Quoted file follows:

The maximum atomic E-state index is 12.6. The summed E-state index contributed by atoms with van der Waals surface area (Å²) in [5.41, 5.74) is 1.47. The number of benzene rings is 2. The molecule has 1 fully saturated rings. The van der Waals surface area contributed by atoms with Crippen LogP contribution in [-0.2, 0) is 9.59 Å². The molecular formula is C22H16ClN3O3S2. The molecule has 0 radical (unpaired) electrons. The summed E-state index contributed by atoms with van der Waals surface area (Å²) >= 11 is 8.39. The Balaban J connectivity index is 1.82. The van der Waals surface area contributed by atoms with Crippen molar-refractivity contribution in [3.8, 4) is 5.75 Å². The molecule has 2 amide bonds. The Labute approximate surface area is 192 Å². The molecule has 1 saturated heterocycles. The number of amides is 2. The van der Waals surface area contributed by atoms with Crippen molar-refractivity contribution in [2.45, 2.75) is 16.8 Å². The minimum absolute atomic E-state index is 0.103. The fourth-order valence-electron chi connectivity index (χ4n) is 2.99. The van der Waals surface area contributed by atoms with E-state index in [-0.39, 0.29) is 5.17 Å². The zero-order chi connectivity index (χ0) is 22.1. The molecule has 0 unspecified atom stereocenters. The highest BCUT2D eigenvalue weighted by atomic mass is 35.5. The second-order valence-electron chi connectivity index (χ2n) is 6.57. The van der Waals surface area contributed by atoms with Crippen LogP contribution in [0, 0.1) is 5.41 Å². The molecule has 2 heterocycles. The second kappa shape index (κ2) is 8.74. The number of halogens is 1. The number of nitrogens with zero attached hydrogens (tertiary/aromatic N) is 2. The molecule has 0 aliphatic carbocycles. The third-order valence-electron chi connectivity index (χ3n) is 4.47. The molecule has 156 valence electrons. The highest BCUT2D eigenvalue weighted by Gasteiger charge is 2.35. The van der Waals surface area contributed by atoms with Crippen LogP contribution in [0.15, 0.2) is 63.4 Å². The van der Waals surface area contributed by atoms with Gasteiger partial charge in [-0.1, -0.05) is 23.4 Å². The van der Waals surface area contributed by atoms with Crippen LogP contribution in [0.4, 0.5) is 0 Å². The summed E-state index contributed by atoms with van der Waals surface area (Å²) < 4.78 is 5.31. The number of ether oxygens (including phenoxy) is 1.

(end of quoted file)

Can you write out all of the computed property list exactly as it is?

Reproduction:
The maximum atomic E-state index is 12.6. The summed E-state index contributed by atoms with van der Waals surface area (Å²) in [5.41, 5.74) is 1.47. The number of benzene rings is 2. The molecule has 1 fully saturated rings. The van der Waals surface area contributed by atoms with Crippen LogP contribution in [-0.2, 0) is 9.59 Å². The molecular formula is C22H16ClN3O3S2. The molecule has 0 radical (unpaired) electrons. The summed E-state index contributed by atoms with van der Waals surface area (Å²) >= 11 is 8.39. The Balaban J connectivity index is 1.82. The van der Waals surface area contributed by atoms with Crippen molar-refractivity contribution in [3.8, 4) is 5.75 Å². The molecule has 2 amide bonds. The Labute approximate surface area is 192 Å². The molecule has 1 saturated heterocycles. The number of amides is 2. The van der Waals surface area contributed by atoms with Crippen molar-refractivity contribution in [2.45, 2.75) is 16.8 Å². The minimum absolute atomic E-state index is 0.103. The fourth-order valence-electron chi connectivity index (χ4n) is 2.99. The van der Waals surface area contributed by atoms with E-state index in [-0.39, 0.29) is 5.17 Å². The zero-order chi connectivity index (χ0) is 22.1. The molecule has 0 unspecified atom stereocenters. The highest BCUT2D eigenvalue weighted by atomic mass is 35.5. The second-order valence-electron chi connectivity index (χ2n) is 6.57. The van der Waals surface area contributed by atoms with Crippen LogP contribution in [0, 0.1) is 5.41 Å². The molecule has 2 heterocycles. The second kappa shape index (κ2) is 8.74. The number of halogens is 1. The number of nitrogens with zero attached hydrogens (tertiary/aromatic N) is 2. The molecule has 0 aliphatic carbocycles. The third-order valence-electron chi connectivity index (χ3n) is 4.47. The molecule has 156 valence electrons. The highest BCUT2D eigenvalue weighted by Gasteiger charge is 2.35. The van der Waals surface area contributed by atoms with Crippen LogP contribution in [0.15, 0.2) is 63.4 Å². The van der Waals surface area contributed by atoms with Gasteiger partial charge in [-0.1, -0.05) is 23.4 Å². The van der Waals surface area contributed by atoms with Crippen LogP contribution in [0.4, 0.5) is 0 Å². The summed E-state index contributed by atoms with van der Waals surface area (Å²) < 4.78 is 5.31. The number of ether oxygens (including phenoxy) is 1.